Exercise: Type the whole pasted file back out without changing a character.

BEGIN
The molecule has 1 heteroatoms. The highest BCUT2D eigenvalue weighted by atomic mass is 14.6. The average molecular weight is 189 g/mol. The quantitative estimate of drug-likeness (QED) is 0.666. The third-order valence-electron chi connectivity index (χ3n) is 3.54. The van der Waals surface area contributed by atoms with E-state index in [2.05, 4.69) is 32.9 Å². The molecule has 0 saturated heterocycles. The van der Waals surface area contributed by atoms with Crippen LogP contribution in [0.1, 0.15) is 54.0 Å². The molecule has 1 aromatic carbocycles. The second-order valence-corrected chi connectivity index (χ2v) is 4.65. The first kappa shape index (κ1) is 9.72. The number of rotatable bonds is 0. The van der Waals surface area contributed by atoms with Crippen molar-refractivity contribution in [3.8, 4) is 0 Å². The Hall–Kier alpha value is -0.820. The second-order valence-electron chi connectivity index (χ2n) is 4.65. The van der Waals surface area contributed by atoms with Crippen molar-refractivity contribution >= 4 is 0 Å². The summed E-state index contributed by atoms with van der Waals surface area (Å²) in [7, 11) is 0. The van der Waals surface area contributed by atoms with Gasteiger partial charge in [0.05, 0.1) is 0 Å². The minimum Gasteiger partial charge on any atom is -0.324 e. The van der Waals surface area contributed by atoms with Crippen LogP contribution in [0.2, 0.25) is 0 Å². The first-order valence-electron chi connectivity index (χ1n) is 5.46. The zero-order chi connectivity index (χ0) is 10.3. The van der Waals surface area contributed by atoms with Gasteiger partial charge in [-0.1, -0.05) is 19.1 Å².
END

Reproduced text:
The molecule has 1 heteroatoms. The highest BCUT2D eigenvalue weighted by atomic mass is 14.6. The average molecular weight is 189 g/mol. The quantitative estimate of drug-likeness (QED) is 0.666. The third-order valence-electron chi connectivity index (χ3n) is 3.54. The van der Waals surface area contributed by atoms with E-state index in [2.05, 4.69) is 32.9 Å². The molecule has 0 saturated heterocycles. The van der Waals surface area contributed by atoms with Crippen LogP contribution in [0.1, 0.15) is 54.0 Å². The molecule has 1 aromatic carbocycles. The second-order valence-corrected chi connectivity index (χ2v) is 4.65. The first kappa shape index (κ1) is 9.72. The number of rotatable bonds is 0. The van der Waals surface area contributed by atoms with Crippen molar-refractivity contribution in [3.8, 4) is 0 Å². The Hall–Kier alpha value is -0.820. The second-order valence-electron chi connectivity index (χ2n) is 4.65. The van der Waals surface area contributed by atoms with Crippen molar-refractivity contribution >= 4 is 0 Å². The summed E-state index contributed by atoms with van der Waals surface area (Å²) in [7, 11) is 0. The van der Waals surface area contributed by atoms with Gasteiger partial charge in [0.05, 0.1) is 0 Å². The minimum Gasteiger partial charge on any atom is -0.324 e. The van der Waals surface area contributed by atoms with Crippen LogP contribution in [0.2, 0.25) is 0 Å². The first-order valence-electron chi connectivity index (χ1n) is 5.46. The zero-order chi connectivity index (χ0) is 10.3. The van der Waals surface area contributed by atoms with Gasteiger partial charge in [-0.1, -0.05) is 19.1 Å².